A gracefully rendered memoir of a woman seeking post-divorce healing through tango.
The tango first evolved in late-19th-century Argentina, spreading to clubs in Europe and the United States in the years leading up to World War I. Known for its fiery drama and stylistic flair, the complexity and emotive breadth of authentic tango has been diluted by simplistic Hollywood numbers and, more recently, TV dance competitions. Finn (editor: Mexico in Mind, 2006, etc.) conveys an abiding veneration for tango, from its rich historical origins and romantic vocabulary to the nuanced precision in gestures and footwork. With chapters named for the structural elements of tango—El Abrazo, La Sacada, El Boleo, etc.—the author bluntly recounts the unraveling of her marriage, along with the machinations of dating, elegantly drawing metaphorical lines between challenging dance maneuvers and the phases of relationships. “These fixed patterns,” writes the author, “set to melodies and harmonies, give order in the chaos of emotions. Patterns are what we follow to find the source, and in tango, the source is why a person chooses this dance.” Other tango-based journals, such as Marina Palmer’s Kiss and Tango: Looking for Love in Buenos Aires (2005), are more provocative; Finn’s narrative remains rooted in inner growth and sociological observation than stockings and stilettos. Despite refreshingly candid analyses of her choices and a vivid cast of friends and dance partners, the author’s sardonic wit is sometimes eclipsed by cumbersome reiterations of the finer technical points of tango. Nonetheless, from the public tango milongas in New York to her immersion in the Buenos Aires tango community after the 2001 economic crisis spawned a renewed interest in the dance, her devotion to the art is obvious.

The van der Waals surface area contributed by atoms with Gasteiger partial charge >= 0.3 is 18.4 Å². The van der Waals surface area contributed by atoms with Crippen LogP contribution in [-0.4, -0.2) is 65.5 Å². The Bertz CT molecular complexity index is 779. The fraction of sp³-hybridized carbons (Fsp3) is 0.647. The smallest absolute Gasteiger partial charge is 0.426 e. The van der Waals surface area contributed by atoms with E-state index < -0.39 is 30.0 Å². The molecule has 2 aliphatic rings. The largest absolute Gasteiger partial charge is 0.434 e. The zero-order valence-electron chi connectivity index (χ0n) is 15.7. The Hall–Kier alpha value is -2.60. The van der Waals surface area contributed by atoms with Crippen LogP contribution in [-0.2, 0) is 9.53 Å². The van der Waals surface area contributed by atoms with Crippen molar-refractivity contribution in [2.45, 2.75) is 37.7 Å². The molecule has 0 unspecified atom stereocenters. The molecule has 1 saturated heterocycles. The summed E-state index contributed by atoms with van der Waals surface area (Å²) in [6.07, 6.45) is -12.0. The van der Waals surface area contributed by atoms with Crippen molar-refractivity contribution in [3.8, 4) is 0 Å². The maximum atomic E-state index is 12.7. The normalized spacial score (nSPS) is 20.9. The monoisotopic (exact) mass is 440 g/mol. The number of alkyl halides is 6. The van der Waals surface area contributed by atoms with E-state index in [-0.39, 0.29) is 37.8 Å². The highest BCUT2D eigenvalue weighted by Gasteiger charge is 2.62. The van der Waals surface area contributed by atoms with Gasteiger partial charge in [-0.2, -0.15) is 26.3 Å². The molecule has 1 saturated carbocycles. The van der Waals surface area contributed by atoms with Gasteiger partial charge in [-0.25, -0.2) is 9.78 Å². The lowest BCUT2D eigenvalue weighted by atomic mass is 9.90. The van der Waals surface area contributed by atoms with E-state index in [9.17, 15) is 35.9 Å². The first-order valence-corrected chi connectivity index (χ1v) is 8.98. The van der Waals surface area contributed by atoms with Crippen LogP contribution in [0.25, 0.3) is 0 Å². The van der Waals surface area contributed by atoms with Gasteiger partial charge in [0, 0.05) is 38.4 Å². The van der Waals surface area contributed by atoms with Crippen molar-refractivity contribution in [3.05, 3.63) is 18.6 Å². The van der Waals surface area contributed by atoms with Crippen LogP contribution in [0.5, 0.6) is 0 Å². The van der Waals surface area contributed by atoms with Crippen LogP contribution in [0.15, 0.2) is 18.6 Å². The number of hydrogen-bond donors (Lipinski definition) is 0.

Mixing equal parts personal-growth story, social commentary and Tango 101, Finn demystifies the illustrious world of tango with wry yet reverent insight.